With TikTok looking set to remain available in the US, and reach more than a billion users in 2021, based on analyst projections, it’s also likely to become an increasingly relevant marketing consideration for more and more brands over time.
That means that if you’ve been avoiding it till now, you may soon need to reconsider where it might fit into your promotional plan. It’ll never be for everyone, but if TikTok does indeed become the next billion-user platform, it will be difficult to deny as a potential option for your outreach.
And if you are considering TikTok within your 2021 planning, this new analysis report may help. To help businesses tap into the platform, and understand what works best in order to maximize their results, VidMob recently conducted an analysis of over 1,400 TikTok video ads, from 34 US brand accounts, that ran on the platform between January and September 2020.
These ads saw a combined 5.4 billion impressions, so they clearly resonated with the TikTok audience. Based on this, VidMob has provided 12 key tips on how to maximize your TikTok campaigns.
You can via VidMob’s original presentation of its findings here, but here’s a quick overview of VidMob’s key tips:
1. Highlight exaggerated expressions
VidMob says that Opening a spot with powerful emotions, such as surprise, led to a 1.7x higher 6-second view rate, compared to more neutral facial expressions.
2. Increase text speed
VidMob says that displaying 5-10 words per second led to higher view rates, compared to when the text was presented more slowly.
3. Choose music-only audio
Music is important on TikTok, and VidMob says that music-only audio on ads led to a 51% lift in 6-second view rate, by comparison to voiceover plus music or voiceover-only.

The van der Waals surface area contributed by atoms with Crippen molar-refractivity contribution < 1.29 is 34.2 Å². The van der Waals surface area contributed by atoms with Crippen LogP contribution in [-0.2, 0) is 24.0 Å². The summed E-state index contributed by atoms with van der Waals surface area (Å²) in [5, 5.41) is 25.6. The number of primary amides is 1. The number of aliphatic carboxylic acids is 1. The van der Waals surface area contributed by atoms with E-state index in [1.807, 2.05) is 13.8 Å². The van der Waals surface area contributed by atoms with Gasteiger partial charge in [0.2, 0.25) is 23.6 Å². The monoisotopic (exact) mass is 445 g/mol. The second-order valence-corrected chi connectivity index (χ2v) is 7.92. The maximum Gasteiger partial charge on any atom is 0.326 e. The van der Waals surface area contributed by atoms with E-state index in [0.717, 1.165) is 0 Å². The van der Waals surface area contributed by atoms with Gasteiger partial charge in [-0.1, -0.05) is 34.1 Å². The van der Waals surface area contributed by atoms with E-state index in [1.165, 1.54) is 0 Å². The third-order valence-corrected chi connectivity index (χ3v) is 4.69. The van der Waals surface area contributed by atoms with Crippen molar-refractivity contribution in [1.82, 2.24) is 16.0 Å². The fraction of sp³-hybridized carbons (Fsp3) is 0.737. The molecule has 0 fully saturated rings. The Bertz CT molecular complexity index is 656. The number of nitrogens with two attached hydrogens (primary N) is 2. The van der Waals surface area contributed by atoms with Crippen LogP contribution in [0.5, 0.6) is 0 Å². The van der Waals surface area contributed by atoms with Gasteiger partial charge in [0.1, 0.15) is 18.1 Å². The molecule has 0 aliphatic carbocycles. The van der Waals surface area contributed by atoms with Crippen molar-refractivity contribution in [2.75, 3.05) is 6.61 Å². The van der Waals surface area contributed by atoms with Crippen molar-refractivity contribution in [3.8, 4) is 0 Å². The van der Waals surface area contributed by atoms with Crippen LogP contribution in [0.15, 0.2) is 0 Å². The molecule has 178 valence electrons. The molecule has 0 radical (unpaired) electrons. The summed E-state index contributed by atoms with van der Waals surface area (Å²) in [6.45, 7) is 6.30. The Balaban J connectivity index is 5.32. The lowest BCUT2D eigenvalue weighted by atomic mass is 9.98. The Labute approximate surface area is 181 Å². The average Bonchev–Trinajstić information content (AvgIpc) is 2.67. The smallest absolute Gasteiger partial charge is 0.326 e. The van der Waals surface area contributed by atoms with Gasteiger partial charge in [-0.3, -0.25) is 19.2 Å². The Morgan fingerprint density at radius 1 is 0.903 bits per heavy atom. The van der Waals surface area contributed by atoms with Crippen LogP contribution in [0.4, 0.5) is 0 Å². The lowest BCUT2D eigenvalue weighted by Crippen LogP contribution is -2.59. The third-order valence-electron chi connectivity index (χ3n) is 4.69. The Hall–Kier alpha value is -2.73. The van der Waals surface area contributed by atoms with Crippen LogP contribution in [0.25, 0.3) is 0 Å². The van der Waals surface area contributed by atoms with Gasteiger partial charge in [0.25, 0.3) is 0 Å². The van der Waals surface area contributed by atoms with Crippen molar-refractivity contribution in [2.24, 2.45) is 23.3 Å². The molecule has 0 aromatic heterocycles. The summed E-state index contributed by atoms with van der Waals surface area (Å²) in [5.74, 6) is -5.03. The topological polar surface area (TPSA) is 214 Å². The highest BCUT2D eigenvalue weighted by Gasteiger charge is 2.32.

4. Use original tracks
It may be a little more work, but VidMob’s analysis shows that TikTok ads featuring custom audio led to a 52% lift in 6-second View Rate, compared to when the content featured a registered track.
5. Limit the close-ups
The data also showed that having the subject’s face fill less than 20% of the frame led to a 31% lift in CTR, compared to when their face took up more than 20% of the frame.
6. Break the direct gaze
Having people stare at the camera might also freak TikTok users out – the research also showed a 1.7x increase in CTR when talent looked directly into the camera for less than half of the full duration of the clip, compared to over half of the duration.
7. Keep the audio simple
In line with the previous note on music, the data also shows that when TikTok videos include either music-only or voiceover-only audio tracks, the CTR is 1.6x greater than when both music and a voice are used in conjunction.
8. Harness the power of voice effects
Interestingly, adding voice effects led to a 1.7x increase in CTR than when someone’s natural voice was used.
“Not only did voice effects increase engagement, they also created a more native feel for TikTok users who love using the filter effects.”
9. Expand emotional range
More emotion is better – the research showed a 3.3x greater conversion rate when the on-screen talent showed 4 or more emotions in the creative, versus when they showed 3 or fewer.
10. Open with your call to action
As with all video content, including your CTA early works best – VidMob found that featuring a CTA in the opening frame led to a 44% lift in conversion rate compared to when it was displayed later.
11. Mix the audio
Interestingly, VidMob’s data showed that including both music and narration led to a 2x greater conversion rate than when the audio featured only one of these elements.
“[This differs] from the Brand Awareness and Consideration strategies mentioned earlier.”
It’s important to note which of these approaches works best for your goal/s, and to experiment with each for best results.
12. Increase voiceover speed